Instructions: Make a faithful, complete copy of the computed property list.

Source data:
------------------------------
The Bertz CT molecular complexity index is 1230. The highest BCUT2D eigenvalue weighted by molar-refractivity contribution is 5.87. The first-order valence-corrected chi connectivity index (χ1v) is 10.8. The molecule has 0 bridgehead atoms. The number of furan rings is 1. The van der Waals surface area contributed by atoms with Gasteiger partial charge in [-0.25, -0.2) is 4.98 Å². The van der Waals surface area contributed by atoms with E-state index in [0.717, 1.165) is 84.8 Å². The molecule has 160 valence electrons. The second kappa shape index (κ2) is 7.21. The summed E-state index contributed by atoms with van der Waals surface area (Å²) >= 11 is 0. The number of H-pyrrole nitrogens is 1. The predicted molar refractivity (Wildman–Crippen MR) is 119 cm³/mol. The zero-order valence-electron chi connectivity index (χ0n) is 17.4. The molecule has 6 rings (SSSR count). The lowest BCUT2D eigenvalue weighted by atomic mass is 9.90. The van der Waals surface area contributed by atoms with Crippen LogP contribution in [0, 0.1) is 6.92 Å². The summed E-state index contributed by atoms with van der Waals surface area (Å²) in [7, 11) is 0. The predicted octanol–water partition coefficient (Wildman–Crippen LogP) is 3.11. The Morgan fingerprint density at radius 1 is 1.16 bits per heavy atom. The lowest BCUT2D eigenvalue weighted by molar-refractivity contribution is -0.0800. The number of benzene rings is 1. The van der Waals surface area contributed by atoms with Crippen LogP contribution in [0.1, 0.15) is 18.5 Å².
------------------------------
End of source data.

The Bertz CT molecular complexity index is 1230. The highest BCUT2D eigenvalue weighted by molar-refractivity contribution is 5.87. The first-order valence-corrected chi connectivity index (χ1v) is 10.8. The molecule has 0 bridgehead atoms. The number of furan rings is 1. The van der Waals surface area contributed by atoms with Gasteiger partial charge in [-0.25, -0.2) is 4.98 Å². The van der Waals surface area contributed by atoms with E-state index in [0.717, 1.165) is 84.8 Å². The molecule has 160 valence electrons. The second kappa shape index (κ2) is 7.21. The summed E-state index contributed by atoms with van der Waals surface area (Å²) >= 11 is 0. The number of H-pyrrole nitrogens is 1. The predicted molar refractivity (Wildman–Crippen MR) is 119 cm³/mol. The zero-order valence-electron chi connectivity index (χ0n) is 17.4. The molecule has 6 rings (SSSR count). The lowest BCUT2D eigenvalue weighted by atomic mass is 9.90. The van der Waals surface area contributed by atoms with Crippen LogP contribution in [0, 0.1) is 6.92 Å². The summed E-state index contributed by atoms with van der Waals surface area (Å²) in [7, 11) is 0. The predicted octanol–water partition coefficient (Wildman–Crippen LogP) is 3.11. The Morgan fingerprint density at radius 1 is 1.16 bits per heavy atom. The lowest BCUT2D eigenvalue weighted by molar-refractivity contribution is -0.0800. The number of benzene rings is 1. The van der Waals surface area contributed by atoms with Crippen LogP contribution in [0.1, 0.15) is 18.5 Å².